“Who cares who runs the states? The people need help! There are American that need help right now," the mayor said. "Do you not care about that firefighter, that EMT, that paramedic, that police officer, that health care worker because they live in a state run by a democrat, or a city run by a democrat? Does that make them less American in your view Mr. President?" 

De Blasio said Trump "seems to enjoy stabbing his hometown in the back," and added that it was hypocritical that the president is against bailouts "given how much money he’s put in the hands of the corporations and the wealthy." 

Trump said in his interview with the New York Post Monday that "Florida is doing phenomenal, Texas is doing phenomenal, the Midwest is, you know, fantastic." But de Blasio on Tuesday held up a letter signed by 111 Democrat and Republican Texas mayors asking for more federal coronavirus aid. 

Face mask fashion exhibit kicks off in Lithuania

Lithuania opened an outdoor face mask fashion week Tuesday. People in Vilnius, the country’s capitol, can walk, bike or drive to see the 21 face mask designs.

“People were walking around and laughing,” said co-organizer and designer Julija Janus of opening day. “People are really longing for some cultural events and something more than just talking about COVID-19.”

Designer Egle Ona Ziemyte.Go Vilnius

The open-air experience was inspired by a Facebook group Mask Your Fashion that Janus created inviting “people to get their creativity out.” Instead of in-person models, the masks are on display in high resolution images around the city to ensure residents can enjoy the fashion and follow social distancing guidelines, Janus said. Even the mayor agreed to model a mask.

The exhibit is up until May 10. The city website reminds residents to wear their own masks and stay socially distant while enjoying the fashion.

Elite hackers are trying to steal COVID-19 research, U.S. and U.K. warn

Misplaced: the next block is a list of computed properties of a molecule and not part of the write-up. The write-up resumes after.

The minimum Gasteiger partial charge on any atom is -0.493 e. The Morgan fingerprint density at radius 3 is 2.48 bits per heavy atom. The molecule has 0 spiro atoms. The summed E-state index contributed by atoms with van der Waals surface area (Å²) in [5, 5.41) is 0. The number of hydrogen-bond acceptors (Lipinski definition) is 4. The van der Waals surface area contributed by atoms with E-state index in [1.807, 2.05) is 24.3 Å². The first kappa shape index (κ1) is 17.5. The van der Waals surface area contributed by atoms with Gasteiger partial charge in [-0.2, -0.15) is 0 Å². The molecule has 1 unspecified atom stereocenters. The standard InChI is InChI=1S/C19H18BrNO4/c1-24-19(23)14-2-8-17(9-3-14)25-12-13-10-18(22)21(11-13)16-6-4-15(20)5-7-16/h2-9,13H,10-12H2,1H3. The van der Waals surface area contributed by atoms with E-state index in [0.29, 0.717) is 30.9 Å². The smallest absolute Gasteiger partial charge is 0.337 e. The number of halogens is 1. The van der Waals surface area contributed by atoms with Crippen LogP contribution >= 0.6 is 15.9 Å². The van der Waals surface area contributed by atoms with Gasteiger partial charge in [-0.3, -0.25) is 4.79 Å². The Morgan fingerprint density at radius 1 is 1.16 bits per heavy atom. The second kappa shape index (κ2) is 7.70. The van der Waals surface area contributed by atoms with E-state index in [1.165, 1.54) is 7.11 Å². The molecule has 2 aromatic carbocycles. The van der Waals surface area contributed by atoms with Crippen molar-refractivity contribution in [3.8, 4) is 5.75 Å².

Hackers affiliated with foreign governments are currently engaged in widespread campaigns to steal American and U.K. medical research related to COVID-19, those countries' governments announced Tuesday.

The two countries "are currently investigating a number of incidents in which threat actors are targeting pharmaceutical companies, medical research organizations and universities," according to a U.S. alert.

The U.K.'s counterpart noted that: "The pandemic has likely raised additional requirements for APT actors to gather information related to COVID-19," referring to the term Advanced Persistent Threat, a designation given to skilled and devoted hacker groups aligned with particular government intelligence agencies. "For example, actors may seek to obtain intelligence on national and international healthcare policy or acquire sensitive data on COVID-19 related research."

The alerts don't specify any countries as the culprit in their alerts. The U.S. Justice Department has previously charged hackers working for Chinese and Iranian intelligence for allegedly stealing sensitive research.

Play ball! South Korea's season gets underway behind closed doors

The group representing global airlines came out against leaving middle seats empty on aircraft on Tuesday, as debate intensifies over how to get airlines flying while respecting social-distancing rules in the wake of the coronavirus crisis.

Brian Pearce, chief economist at the International Air Transport Association (IATA), said most airlines would have been unable to make money last year if a third of the seats had been removed on the industry’s most-flown models.

In April, IATA Director General Alexandre de Juniac said leaving the middle seat empty was among the likely conditions for a resumption of air travel to be discussed with governments around the world.

Singapore sees rising number of cases, majority in foreign workers

Singapore reported 573 new coronavirus cases Monday, of which 560 were foreign workers living in dormitories, its health ministry said. Only eight cases were found in foreign workers living elsewhere. 

Last Friday, 932 new cases were recorded, with 905 coming from foreign workers living in dormitories and only 16 cases in foreign workers living elsewhere. 

At 18,778 infections, the city-state has among the highest caseloads in Asia, because of mass outbreaks in migrant-worker dormitories.

U.K. trials coronavirus tracking app on island off England's south coast

Epidemiologist believes coronavirus may have been in Sweden as early as November

Sweden’s chief epidemiologist Anders Tegnell said he believes it is likely that there were cases of coronavirus in the country as far back as November.

In an interview with Swedish news agency TT, Tegnell said "it would not be strange" to see cases of travelers from the Wuhan area in Sweden who were carrying the virus in November or December.

This comes after reports that a man with pneumonia in Paris had the coronavirus on Dec. 27, four days before the first case was confirmed in Wuhan. Testing and tracing those who may have had the virus in 2019 would not be relevant at the moment, according to Tegnell, who said that would be an unnecessary burden on Sweden’s health care system.